Estuaries like the Umzimkulu used to sustain 100 x more life. 100 years ago. We are down to 99% of our previously perfectly functioning estuaries. By building dams and interfering with nature
Estuaries like the Umzimkulu used to sustain 100 x more life. 100 years ago. We are at current down to 99% of our previously perfectly functioning estuaries (KZN). By building dams ,farming sugar and other cash crops. And interfering with nature.

“It’s not sea salt! It’s sewage.”

I was here when the wolf cry went out. We tasted the water even! I know what saltwater tastes like. This was sewage water in our drinking water system. It smelt. Stank actually.

I would like to make an appeal for the salt level records of the pump station to be made available to the public. It is in the public interest to see how the decision to spend R200 million or more on damming a fully-functional estuary, comes about.

UGU Leaks

Any water problems we have here are actually due to the thousands of leaks all around the UGU District. Like the one under the low-level bridge across the river – over two years flat our blasting water back into where it came from. At our expense.

April 2022 – outta sight, outta mind?

These are the problems that needs to be fixed. The system will operatee fine without the leaks. Wait until you read about St. Helen’s waterfall (coming soon).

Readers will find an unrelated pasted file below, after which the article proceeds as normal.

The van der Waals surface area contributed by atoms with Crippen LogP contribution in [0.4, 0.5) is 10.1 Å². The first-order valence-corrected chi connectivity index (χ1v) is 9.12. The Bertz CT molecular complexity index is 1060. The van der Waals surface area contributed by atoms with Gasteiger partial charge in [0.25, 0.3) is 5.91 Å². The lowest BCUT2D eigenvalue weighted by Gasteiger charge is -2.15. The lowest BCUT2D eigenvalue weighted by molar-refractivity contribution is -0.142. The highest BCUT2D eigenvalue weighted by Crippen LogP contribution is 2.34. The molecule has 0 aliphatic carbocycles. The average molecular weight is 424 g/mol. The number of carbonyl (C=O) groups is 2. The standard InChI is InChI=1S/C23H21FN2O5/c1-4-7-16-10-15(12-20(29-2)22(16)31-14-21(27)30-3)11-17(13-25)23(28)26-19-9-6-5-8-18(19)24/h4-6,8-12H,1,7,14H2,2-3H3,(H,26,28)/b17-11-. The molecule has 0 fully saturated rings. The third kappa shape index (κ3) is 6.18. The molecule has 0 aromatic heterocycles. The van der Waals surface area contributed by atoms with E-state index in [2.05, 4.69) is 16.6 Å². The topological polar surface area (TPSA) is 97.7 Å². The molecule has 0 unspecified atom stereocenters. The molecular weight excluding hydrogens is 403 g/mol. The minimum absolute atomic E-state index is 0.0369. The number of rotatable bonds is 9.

October 2021 – same leak

How does anyone think that extracting more water from the already suffering system, will help the future? The river only has so much water and we have polluted and extracted it to a maximum threshold.

Fix the pipes! Use your endless budget to fix all that is broken. Use it to embrace and deploy the best and most relevant technologies to our problem here.

Summary

This is not the current government’s fault. But it is their duty to fix it. Or what are doing in office in the first place?

Advice to kids – don’t go into development, surveying or construction. Do research and conservation. Horticulture and aquaponics. Botany. Biology. Anything rather than end up like these guilty parties.

Use concrete for the right things. Not profit.

Words by Sean Lange. Video by Benoit Leroy produced by The Sardine News.

Come and check the river out yourself with Umzimkulu Adrenalin.